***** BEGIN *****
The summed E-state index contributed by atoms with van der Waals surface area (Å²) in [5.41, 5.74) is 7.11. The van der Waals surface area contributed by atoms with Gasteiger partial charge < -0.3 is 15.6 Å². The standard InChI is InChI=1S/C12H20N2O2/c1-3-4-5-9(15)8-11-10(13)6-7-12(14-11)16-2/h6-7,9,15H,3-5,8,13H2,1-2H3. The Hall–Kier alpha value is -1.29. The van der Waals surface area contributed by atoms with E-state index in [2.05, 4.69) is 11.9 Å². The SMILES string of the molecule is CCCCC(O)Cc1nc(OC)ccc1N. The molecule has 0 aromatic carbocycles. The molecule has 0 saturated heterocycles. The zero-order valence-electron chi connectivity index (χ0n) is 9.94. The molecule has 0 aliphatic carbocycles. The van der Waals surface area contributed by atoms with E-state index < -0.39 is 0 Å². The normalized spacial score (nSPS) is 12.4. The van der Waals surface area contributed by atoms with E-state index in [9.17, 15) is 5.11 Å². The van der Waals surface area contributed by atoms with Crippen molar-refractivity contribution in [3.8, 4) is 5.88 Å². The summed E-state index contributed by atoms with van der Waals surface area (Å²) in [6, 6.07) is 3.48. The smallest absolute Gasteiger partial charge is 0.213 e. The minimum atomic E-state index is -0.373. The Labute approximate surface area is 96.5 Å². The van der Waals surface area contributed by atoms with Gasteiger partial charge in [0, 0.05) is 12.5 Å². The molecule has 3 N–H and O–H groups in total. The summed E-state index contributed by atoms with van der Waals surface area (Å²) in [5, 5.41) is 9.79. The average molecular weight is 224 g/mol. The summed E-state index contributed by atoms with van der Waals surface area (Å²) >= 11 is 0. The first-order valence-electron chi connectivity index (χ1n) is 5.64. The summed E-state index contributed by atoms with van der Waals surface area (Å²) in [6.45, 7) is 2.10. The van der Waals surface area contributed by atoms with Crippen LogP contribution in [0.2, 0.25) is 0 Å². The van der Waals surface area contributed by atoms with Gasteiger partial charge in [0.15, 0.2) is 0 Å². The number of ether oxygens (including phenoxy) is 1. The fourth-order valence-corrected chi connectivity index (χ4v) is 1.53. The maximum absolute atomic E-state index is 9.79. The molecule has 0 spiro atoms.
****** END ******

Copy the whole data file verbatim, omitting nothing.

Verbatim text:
The summed E-state index contributed by atoms with van der Waals surface area (Å²) in [5.41, 5.74) is 7.11. The van der Waals surface area contributed by atoms with Gasteiger partial charge < -0.3 is 15.6 Å². The standard InChI is InChI=1S/C12H20N2O2/c1-3-4-5-9(15)8-11-10(13)6-7-12(14-11)16-2/h6-7,9,15H,3-5,8,13H2,1-2H3. The Hall–Kier alpha value is -1.29. The van der Waals surface area contributed by atoms with E-state index in [2.05, 4.69) is 11.9 Å². The SMILES string of the molecule is CCCCC(O)Cc1nc(OC)ccc1N. The molecule has 0 aromatic carbocycles. The molecule has 0 saturated heterocycles. The zero-order valence-electron chi connectivity index (χ0n) is 9.94. The molecule has 0 aliphatic carbocycles. The van der Waals surface area contributed by atoms with E-state index < -0.39 is 0 Å². The normalized spacial score (nSPS) is 12.4. The van der Waals surface area contributed by atoms with E-state index in [9.17, 15) is 5.11 Å². The van der Waals surface area contributed by atoms with Crippen molar-refractivity contribution in [3.8, 4) is 5.88 Å². The summed E-state index contributed by atoms with van der Waals surface area (Å²) in [6, 6.07) is 3.48. The smallest absolute Gasteiger partial charge is 0.213 e. The minimum atomic E-state index is -0.373. The Labute approximate surface area is 96.5 Å². The van der Waals surface area contributed by atoms with Gasteiger partial charge in [0, 0.05) is 12.5 Å². The molecule has 3 N–H and O–H groups in total. The summed E-state index contributed by atoms with van der Waals surface area (Å²) in [5, 5.41) is 9.79. The average molecular weight is 224 g/mol. The summed E-state index contributed by atoms with van der Waals surface area (Å²) >= 11 is 0. The first-order valence-electron chi connectivity index (χ1n) is 5.64. The summed E-state index contributed by atoms with van der Waals surface area (Å²) in [6.45, 7) is 2.10. The van der Waals surface area contributed by atoms with Crippen LogP contribution in [0.2, 0.25) is 0 Å². The van der Waals surface area contributed by atoms with Gasteiger partial charge in [0.15, 0.2) is 0 Å². The number of ether oxygens (including phenoxy) is 1. The fourth-order valence-corrected chi connectivity index (χ4v) is 1.53. The maximum absolute atomic E-state index is 9.79. The molecule has 0 spiro atoms.